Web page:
Field of Science

Five Things for Brian Switek

Brian Switek from his blog Laelaps* has sent me five questions to answer as part of a circulating blog-connecting thingy. If you want to be connected to it, I'll explain in a moment, but first the questions.

*Brian has named his blog Laelaps in reference to the dinosaur genus by that name, now known as Dryptosaurus due to the name being preoccupied by a mite. He has not named it after the actual genus Laelaps, which are bloodsucking parasites of rodents (and occassionally humans). Pictures of the dinosaur "Laelaps" are pretty abundant online, so for a change of pace I've shown a picture of the mite Laelaps (picture comes from CSIRO).

1) What got you interested in evolution/biology?

It's a little hard to recall exactly - I've had at least a vague interest in animals for as long as I remember - my mother informs me my first word as a baby was "duck" (and I've never even considered the possibility that, growing up as I did on a farm in New Zealand, she may have misheard me). The main reason for my interest, I think, was probably the names. I've always had a fascination for how words fit together, and it was probably the names in my dinosaur books that first grabbed my attention. Who can fail to be impressed by the sound of Parasaurolophus? And by the time I discovered Opisthocoelicaudia, there was no saving me.

2) Now that you’ve told me about your oldest book, what’s your favorite book?

Hmmm... not sure. One book that I've found that there seems to be no limit to how many times I can read it is Catch-22. I, too, would like to know how to buy eggs for seven cents apiece in Crete and sell them at a profit for five cents in Malta. Other books I own that I value quite highly are The Book of the New Sun by Gene Wolfe, Galapagos and Slaughterhouse-5 by Kurt Vonnegut, and Hard-boiled Wonderland and the End of the World by Haruki Murakami.

3) Given your studies, do you have a favorite arachnid?

It almost goes without saying that I have a soft spot for the harvestman Pantopsalis phocator, the first species I ever named myself (Taylor, 2004) [spot the blatant self-promotion]. The only dampener to my enthusiasm is that, to be perfectly honest, I have never yet laid eyes on a live specimen of that or any other Pantopsalis, only corpses in vials. I have found other members of the same family, but in my enthusiasm at finally recovering specimens I gave them no time to escape and chucked them straight into ethanol. One of the large harvestmen would still be on top of my list of things I would like to encouter in the wild. There are few arachnids that I wouldn't like to at least give the time of day to (well, I might be convinced to steer clear of scabies mites).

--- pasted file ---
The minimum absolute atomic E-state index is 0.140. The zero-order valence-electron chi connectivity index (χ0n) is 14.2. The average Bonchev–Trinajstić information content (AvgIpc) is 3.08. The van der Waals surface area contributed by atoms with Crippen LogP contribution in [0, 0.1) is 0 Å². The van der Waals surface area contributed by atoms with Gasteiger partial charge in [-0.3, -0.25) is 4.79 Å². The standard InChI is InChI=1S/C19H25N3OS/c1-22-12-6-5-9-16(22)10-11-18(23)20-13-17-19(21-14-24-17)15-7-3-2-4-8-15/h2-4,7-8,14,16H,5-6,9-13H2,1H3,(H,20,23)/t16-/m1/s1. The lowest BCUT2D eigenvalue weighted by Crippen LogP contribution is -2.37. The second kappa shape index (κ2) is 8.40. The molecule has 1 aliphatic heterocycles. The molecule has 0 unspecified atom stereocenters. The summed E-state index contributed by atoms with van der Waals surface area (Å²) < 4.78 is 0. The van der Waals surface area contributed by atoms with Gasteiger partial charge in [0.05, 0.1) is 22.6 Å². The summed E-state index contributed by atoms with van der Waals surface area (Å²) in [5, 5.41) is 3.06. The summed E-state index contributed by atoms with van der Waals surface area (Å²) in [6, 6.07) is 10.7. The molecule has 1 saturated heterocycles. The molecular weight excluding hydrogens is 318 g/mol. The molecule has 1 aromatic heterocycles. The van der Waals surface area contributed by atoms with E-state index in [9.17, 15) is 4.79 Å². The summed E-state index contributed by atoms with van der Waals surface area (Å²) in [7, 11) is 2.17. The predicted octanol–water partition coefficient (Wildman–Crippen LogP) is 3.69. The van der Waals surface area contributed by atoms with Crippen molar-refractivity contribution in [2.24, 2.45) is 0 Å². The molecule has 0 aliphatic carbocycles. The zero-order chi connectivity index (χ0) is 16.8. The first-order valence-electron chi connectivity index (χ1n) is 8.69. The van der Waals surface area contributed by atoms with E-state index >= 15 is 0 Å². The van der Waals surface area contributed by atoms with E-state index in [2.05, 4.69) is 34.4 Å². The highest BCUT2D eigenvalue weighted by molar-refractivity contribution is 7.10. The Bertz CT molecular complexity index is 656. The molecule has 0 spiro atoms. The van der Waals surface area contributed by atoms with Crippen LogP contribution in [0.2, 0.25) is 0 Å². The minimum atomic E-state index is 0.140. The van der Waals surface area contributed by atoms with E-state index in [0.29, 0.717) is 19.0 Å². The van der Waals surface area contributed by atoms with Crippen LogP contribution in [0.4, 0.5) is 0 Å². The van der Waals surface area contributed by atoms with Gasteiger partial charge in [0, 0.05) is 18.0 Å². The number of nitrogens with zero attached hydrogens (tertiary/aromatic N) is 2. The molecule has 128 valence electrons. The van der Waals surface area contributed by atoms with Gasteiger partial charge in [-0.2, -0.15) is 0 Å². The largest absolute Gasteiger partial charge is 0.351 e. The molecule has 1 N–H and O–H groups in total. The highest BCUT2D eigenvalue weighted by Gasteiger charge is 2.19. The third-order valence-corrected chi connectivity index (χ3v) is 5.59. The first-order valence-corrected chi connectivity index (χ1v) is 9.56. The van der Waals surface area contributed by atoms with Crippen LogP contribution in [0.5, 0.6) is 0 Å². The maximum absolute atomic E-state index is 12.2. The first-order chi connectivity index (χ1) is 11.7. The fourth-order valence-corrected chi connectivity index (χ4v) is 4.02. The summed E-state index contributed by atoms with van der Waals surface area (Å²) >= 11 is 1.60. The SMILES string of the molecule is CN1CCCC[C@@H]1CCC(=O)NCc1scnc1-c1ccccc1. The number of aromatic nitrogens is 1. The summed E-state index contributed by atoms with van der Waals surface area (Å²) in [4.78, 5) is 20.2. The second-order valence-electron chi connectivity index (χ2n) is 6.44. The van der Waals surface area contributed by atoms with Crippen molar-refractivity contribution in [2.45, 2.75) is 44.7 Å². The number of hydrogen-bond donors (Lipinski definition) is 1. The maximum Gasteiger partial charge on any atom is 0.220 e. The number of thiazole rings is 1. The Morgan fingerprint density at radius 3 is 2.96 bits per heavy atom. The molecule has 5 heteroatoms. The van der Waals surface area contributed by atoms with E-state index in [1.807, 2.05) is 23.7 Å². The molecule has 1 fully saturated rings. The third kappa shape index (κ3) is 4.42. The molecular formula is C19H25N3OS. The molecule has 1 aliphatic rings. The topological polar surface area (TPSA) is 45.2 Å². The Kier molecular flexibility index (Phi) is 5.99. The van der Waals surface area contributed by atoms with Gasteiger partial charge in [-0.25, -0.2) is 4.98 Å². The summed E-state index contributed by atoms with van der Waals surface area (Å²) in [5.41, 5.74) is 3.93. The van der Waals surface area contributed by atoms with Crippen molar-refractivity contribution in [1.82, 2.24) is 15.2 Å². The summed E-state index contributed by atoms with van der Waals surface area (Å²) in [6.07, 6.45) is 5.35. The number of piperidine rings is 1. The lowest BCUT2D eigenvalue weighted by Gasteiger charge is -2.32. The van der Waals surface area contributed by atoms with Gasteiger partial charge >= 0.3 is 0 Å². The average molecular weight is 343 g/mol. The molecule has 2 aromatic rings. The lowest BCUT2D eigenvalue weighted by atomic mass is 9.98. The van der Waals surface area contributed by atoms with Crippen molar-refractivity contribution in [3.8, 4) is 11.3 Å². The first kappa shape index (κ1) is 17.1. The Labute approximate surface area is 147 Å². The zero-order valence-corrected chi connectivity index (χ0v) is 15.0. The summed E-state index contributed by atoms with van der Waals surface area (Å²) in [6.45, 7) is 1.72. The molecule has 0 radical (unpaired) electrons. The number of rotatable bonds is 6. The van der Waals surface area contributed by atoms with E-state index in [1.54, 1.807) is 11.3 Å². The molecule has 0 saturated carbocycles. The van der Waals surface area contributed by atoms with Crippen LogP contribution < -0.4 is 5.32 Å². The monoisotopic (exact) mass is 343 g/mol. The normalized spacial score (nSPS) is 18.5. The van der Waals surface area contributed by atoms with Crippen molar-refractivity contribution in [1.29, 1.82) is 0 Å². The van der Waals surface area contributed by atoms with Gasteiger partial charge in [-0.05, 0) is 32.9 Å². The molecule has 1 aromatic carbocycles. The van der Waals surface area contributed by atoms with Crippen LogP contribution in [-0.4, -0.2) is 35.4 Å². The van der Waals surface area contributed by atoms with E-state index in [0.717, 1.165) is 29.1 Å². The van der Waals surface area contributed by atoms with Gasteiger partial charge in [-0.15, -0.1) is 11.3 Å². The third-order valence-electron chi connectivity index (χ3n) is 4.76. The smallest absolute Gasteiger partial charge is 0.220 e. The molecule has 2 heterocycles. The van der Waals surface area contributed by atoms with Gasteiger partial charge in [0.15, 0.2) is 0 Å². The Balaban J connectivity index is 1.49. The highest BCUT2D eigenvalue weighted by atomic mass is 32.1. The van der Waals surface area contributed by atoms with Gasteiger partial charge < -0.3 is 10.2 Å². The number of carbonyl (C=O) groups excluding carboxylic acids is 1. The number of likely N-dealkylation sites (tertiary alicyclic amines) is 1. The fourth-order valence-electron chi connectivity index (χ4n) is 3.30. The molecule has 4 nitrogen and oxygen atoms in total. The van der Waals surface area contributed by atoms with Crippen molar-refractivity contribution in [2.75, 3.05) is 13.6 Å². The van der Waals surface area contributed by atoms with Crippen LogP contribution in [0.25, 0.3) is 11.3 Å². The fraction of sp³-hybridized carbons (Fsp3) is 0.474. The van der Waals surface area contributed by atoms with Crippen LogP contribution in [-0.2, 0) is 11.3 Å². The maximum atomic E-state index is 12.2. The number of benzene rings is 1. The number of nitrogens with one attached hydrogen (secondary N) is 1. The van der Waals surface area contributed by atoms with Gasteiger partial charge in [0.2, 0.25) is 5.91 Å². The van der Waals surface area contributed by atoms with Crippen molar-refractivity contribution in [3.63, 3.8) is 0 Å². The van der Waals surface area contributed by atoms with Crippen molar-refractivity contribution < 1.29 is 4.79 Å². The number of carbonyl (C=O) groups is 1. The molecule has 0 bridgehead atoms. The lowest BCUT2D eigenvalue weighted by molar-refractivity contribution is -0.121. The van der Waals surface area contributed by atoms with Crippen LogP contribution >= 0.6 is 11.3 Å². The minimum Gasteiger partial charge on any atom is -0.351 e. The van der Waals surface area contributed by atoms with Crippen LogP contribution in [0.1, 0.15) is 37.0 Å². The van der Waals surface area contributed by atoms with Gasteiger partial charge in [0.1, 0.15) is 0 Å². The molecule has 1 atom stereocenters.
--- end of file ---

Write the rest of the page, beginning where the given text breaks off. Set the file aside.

4) If you could travel anywhere in the world, where would you go and what would you do there?

Everywhere and everything? There is no shortage of places I would like to go. I spent a year of my life in Japan in high school, and I would quite like to go back there with Jack so I can show him around. We're hoping to go to Thailand next year, which I've always wanted to do. I suppose I've always wanted to go to the Siberian taiga - there's something about the idea of standing in a forest and thinking that that particular patch of forest stretches halfway around the freakin' planet.... If that doesn't make you feel absolutely minuscule, I don't know what would.

On the other hand, my enthusiasm for travelling to the Great Pyramids has been dampened slightly since I tracked them down on Google Earth and discovered that the city goes right up to them. The photos may look like they're sitting in the middle of open desert, but if the person taking the photo had turned two degrees further to his left, he would have gotten a face full of someone's laundry.

5) Do you have any pet peeves when it comes to having chosen science as a profession (i.e. non-science folk not understanding why you would want to study what you do, hoops you have to jump through for research, anything at all) ?

I suppose the thought that really causes me worry at nights is the whole uncertainty of it all career-wise. I honestly have little idea what's going to happen once I've finished my PhD. Australia's currently having a bit of a boom in science, and I'm just praying that continues (or that somewhere else is having a boom).

In terms of peeves, some of the security and safety restrictions in recent years have reached the point of ridiculousness. I recently found that I probably wouldn't be able to borrow vital type specimens from Germany because the restrictions on shipping alcohol have become such that the museum is afraid that they don't have enough of a guarantee that the specimens will arrive and be returned safely. Postal services have decided they do not want to shoulder the explosive risk posed by two mL of 70% ethanol.

Now that I've answered Brian's questions, here are the rules if you want to join in, copied verbatim from Brian's page:

1. Leave me a comment saying anything random, like [the food you hate most in all the world]. Something random. Whatever you like.
2. I respond by asking you five personal questions so I can get to know you better.
3. You will update your [blog] with the answers to the questions.
4. You will include this explanation and offer to ask someone else in the post.
5. When others comment asking to be asked, you will ask them five questions.

Have fun.


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  3. Thanks for the responses, and especially about the genus that had priority over the dinosaur (I had never actually seen a Laelaps-genus mite until now).


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